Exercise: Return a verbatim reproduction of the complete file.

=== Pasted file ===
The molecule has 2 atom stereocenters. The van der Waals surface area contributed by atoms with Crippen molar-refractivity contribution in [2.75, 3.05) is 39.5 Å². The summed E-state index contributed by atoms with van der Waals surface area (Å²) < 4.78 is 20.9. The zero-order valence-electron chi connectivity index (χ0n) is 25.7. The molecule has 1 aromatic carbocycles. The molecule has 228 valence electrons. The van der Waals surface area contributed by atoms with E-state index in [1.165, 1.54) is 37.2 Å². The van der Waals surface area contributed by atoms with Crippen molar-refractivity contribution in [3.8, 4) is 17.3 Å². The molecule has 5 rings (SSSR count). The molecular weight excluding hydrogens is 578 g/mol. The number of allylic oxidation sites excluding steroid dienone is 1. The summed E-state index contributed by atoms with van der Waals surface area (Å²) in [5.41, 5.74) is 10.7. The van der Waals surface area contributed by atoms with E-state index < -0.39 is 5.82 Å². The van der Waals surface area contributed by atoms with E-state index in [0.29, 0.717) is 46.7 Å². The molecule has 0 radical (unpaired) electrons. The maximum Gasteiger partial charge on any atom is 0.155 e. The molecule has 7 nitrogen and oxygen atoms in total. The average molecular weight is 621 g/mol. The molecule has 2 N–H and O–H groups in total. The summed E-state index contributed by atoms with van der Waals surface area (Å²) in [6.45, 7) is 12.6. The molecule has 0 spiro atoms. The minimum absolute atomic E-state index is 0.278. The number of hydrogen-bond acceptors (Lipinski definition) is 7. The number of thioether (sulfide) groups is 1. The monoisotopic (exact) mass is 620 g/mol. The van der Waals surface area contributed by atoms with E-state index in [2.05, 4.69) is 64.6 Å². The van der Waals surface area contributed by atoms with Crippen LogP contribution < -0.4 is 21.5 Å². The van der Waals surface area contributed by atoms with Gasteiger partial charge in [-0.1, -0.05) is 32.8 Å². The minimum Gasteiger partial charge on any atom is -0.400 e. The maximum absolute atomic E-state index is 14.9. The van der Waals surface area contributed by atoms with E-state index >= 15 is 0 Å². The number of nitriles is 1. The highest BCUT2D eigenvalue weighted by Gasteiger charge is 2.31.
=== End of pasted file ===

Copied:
The molecule has 2 atom stereocenters. The van der Waals surface area contributed by atoms with Crippen molar-refractivity contribution in [2.75, 3.05) is 39.5 Å². The summed E-state index contributed by atoms with van der Waals surface area (Å²) < 4.78 is 20.9. The zero-order valence-electron chi connectivity index (χ0n) is 25.7. The molecule has 1 aromatic carbocycles. The molecule has 228 valence electrons. The van der Waals surface area contributed by atoms with E-state index in [1.165, 1.54) is 37.2 Å². The van der Waals surface area contributed by atoms with Crippen molar-refractivity contribution in [3.8, 4) is 17.3 Å². The molecule has 5 rings (SSSR count). The molecular weight excluding hydrogens is 578 g/mol. The number of allylic oxidation sites excluding steroid dienone is 1. The summed E-state index contributed by atoms with van der Waals surface area (Å²) in [5.41, 5.74) is 10.7. The van der Waals surface area contributed by atoms with E-state index < -0.39 is 5.82 Å². The van der Waals surface area contributed by atoms with E-state index in [0.29, 0.717) is 46.7 Å². The molecule has 0 radical (unpaired) electrons. The maximum Gasteiger partial charge on any atom is 0.155 e. The molecule has 7 nitrogen and oxygen atoms in total. The average molecular weight is 621 g/mol. The molecule has 2 N–H and O–H groups in total. The summed E-state index contributed by atoms with van der Waals surface area (Å²) in [6.45, 7) is 12.6. The molecule has 0 spiro atoms. The minimum absolute atomic E-state index is 0.278. The number of hydrogen-bond acceptors (Lipinski definition) is 7. The number of thioether (sulfide) groups is 1. The monoisotopic (exact) mass is 620 g/mol. The van der Waals surface area contributed by atoms with E-state index in [2.05, 4.69) is 64.6 Å². The van der Waals surface area contributed by atoms with Crippen LogP contribution < -0.4 is 21.5 Å². The van der Waals surface area contributed by atoms with Gasteiger partial charge in [-0.1, -0.05) is 32.8 Å². The minimum Gasteiger partial charge on any atom is -0.400 e. The maximum absolute atomic E-state index is 14.9. The van der Waals surface area contributed by atoms with E-state index >= 15 is 0 Å². The number of nitriles is 1. The highest BCUT2D eigenvalue weighted by Gasteiger charge is 2.31.